As we all know, the day before Wednesday is Tuesday. And the day before Ash Wednesday is Shrove Tuesday, or from the French, Mardi Gras, Fat Tuesday. In our culture people get fat on this day in lots of ways.
I guess you could also call it Excess Tuesday. Or Overdoing it Tuesday. Or (Thank you Sigmund) Id Tuesday. If the Id, our primal instinctual self, is about to be repressed for the Lenten fast, then we ought to let it out to play in the yard before it has to come inside and do homework.
When the children of Israel made their mad dash out of Egypt under the cover of night they only grabbed what was unleavened, the bread and ingredients that lacked the long-working yeast. They didn’t cut carbs or fat, but yeast. So today, as the observant Jewish family prepares to keep Passover, they clean out the house of yeast. By the time Passover begins the yeast is history. That involves, in many cases, not disposing of yeast-laden food stuff but rather consuming it. There is some feasting that goes on before the day comes, a feasting meant to eliminate the presence of yeast.
In a not-so-mysterious historical leap, Christians, as they prepared to enter the 40 day Lenten fast on the way to Holy Week, started a similar practice. On the day before Ash Wednesday they cleaned out the cabinets and fridge, took the odds and ends and when possible consumed them. Often this meant stirring them into a batter and baking it. Pancakes were easy enough so they became the traditional Shrove Tuesday, Fat Tuesday, batter of choice. You can fry up lots of odds and ends in a pancake and it normally works out. Normally.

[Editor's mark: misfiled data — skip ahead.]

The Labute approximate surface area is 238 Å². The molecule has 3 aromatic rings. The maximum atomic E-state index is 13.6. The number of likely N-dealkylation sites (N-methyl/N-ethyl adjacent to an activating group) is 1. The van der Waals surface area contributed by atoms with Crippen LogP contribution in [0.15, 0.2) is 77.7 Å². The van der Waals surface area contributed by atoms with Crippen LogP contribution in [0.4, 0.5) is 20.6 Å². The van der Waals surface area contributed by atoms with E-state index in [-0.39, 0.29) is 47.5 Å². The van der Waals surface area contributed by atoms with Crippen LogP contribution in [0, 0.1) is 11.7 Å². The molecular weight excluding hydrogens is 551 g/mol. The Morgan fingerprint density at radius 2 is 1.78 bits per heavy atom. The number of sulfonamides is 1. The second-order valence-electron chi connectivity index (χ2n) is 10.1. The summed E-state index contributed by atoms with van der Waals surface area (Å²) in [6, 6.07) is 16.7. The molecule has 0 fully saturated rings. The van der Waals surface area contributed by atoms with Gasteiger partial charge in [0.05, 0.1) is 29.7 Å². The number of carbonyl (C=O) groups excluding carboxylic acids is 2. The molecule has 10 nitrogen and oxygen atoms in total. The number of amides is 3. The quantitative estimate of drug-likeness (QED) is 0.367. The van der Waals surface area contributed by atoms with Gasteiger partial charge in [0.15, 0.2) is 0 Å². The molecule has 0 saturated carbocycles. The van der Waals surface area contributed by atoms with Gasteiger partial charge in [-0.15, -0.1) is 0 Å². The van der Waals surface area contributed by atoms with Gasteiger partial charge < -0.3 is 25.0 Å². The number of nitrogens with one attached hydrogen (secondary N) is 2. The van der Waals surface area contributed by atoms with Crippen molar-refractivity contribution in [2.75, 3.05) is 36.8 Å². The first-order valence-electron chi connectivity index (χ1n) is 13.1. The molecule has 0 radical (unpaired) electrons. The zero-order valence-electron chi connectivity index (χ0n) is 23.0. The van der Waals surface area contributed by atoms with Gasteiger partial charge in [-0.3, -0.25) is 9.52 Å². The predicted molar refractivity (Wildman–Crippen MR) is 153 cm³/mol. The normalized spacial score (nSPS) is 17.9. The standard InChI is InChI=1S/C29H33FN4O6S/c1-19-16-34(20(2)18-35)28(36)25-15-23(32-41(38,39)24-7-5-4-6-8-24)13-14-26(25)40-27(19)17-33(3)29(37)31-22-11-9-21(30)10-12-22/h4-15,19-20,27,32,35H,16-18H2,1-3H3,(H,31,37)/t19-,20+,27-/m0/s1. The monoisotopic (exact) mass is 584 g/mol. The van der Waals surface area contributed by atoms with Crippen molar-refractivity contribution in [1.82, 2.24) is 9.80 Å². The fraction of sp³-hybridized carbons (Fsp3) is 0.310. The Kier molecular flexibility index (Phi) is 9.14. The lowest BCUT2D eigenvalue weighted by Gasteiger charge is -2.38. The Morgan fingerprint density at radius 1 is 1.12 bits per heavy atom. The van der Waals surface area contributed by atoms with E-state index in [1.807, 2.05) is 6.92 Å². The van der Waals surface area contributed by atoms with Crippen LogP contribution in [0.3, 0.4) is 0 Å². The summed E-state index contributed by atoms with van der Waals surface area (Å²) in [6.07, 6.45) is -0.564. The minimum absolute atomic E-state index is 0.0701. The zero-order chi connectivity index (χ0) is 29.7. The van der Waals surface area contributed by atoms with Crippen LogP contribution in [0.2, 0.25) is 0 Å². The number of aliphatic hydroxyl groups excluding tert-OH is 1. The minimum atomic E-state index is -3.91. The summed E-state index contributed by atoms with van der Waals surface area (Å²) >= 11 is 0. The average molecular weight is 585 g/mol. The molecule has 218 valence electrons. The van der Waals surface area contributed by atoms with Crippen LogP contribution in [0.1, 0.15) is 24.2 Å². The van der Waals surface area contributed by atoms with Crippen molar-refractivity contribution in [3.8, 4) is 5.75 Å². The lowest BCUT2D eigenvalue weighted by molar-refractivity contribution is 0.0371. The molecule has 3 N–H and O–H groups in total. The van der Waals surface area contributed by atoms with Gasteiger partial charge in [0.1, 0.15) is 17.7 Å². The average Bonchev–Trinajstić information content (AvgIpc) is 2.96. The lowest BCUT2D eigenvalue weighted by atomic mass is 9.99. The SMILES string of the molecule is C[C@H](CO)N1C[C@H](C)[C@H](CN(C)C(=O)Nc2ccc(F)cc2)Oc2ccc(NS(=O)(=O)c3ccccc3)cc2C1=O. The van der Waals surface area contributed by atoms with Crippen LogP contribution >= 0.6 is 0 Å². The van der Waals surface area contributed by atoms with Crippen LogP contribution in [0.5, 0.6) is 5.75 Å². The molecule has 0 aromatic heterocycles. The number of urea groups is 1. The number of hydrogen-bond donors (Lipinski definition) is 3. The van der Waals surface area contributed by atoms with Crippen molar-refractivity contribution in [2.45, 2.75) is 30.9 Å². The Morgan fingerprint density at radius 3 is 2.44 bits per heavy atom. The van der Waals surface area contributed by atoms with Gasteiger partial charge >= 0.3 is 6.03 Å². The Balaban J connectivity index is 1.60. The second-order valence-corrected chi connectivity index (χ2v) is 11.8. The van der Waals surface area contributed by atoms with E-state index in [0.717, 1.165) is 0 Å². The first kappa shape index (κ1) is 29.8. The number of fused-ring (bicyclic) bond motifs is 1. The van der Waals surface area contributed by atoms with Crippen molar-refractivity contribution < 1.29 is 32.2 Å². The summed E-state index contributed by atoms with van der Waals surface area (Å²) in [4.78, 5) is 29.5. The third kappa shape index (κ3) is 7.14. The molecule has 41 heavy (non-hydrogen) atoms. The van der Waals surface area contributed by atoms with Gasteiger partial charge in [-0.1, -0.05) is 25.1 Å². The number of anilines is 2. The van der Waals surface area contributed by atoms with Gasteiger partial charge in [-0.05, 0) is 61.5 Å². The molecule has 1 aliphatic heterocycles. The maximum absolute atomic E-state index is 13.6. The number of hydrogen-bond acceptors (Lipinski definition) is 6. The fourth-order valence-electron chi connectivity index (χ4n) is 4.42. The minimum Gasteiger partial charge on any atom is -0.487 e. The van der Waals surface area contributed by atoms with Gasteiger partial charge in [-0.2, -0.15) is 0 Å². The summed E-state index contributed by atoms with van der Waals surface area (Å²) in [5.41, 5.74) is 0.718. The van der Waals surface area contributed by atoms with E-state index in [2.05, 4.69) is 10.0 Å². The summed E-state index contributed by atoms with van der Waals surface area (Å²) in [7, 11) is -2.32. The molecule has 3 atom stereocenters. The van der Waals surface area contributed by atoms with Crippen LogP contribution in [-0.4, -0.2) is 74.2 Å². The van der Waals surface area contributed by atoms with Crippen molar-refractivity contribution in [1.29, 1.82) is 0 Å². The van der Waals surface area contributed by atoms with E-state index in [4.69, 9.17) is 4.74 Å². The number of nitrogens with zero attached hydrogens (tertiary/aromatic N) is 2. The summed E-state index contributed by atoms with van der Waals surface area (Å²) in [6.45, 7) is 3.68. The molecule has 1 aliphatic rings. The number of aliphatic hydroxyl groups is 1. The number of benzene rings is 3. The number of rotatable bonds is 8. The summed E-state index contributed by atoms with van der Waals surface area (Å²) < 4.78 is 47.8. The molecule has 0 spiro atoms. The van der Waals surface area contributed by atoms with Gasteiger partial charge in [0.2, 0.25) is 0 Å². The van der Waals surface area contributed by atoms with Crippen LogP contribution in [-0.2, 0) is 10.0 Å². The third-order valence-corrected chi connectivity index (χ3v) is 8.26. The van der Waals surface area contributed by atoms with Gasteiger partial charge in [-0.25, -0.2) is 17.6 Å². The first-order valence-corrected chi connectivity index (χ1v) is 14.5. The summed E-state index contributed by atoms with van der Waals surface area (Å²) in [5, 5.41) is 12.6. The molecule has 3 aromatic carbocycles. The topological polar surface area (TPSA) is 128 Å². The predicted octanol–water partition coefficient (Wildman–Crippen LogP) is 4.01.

This early religious practice made its way into the culture when Christendom was still Christendom, and Lent still meant something and Ash Wednesday still meant something. The Tuesday before Ash Wednesday became the day of cleaning out the leftovers. But then, especially as the culture became more and more secular, Shrove Tuesday was joined to other celebrations of excess, most of which have little to do with the Jewish or Christian practices.
What to do. I suppose we need to keep the Fat in Fat Tuesday. There are the non-Christian carnivals of excess on this day, and we will leave their explanation to the anthropologists. But for Christians it remains a good time to clean out the cupboard as we prepare to spiritually clean ourselves out in Lent. I just need to pour some of that old stuff into the batter and cook it up and consume it. I need to clean out to make room for what is yet to be revealed.
So have a pancake. Or two. Empty the house of yeast because we’re going to have to make a quick exit into wilderness. Travel light. Just take what you can carry. Enjoy the cavernous spaces of your empty fridge. And then tomorrow, as the remnant of the faithful who still think of such things come forward, receive a smudge on their foreheads and listen to the words, “From dust you have come and to dust you shall return,” it will all make sense. For a few.
Please pass the syrup.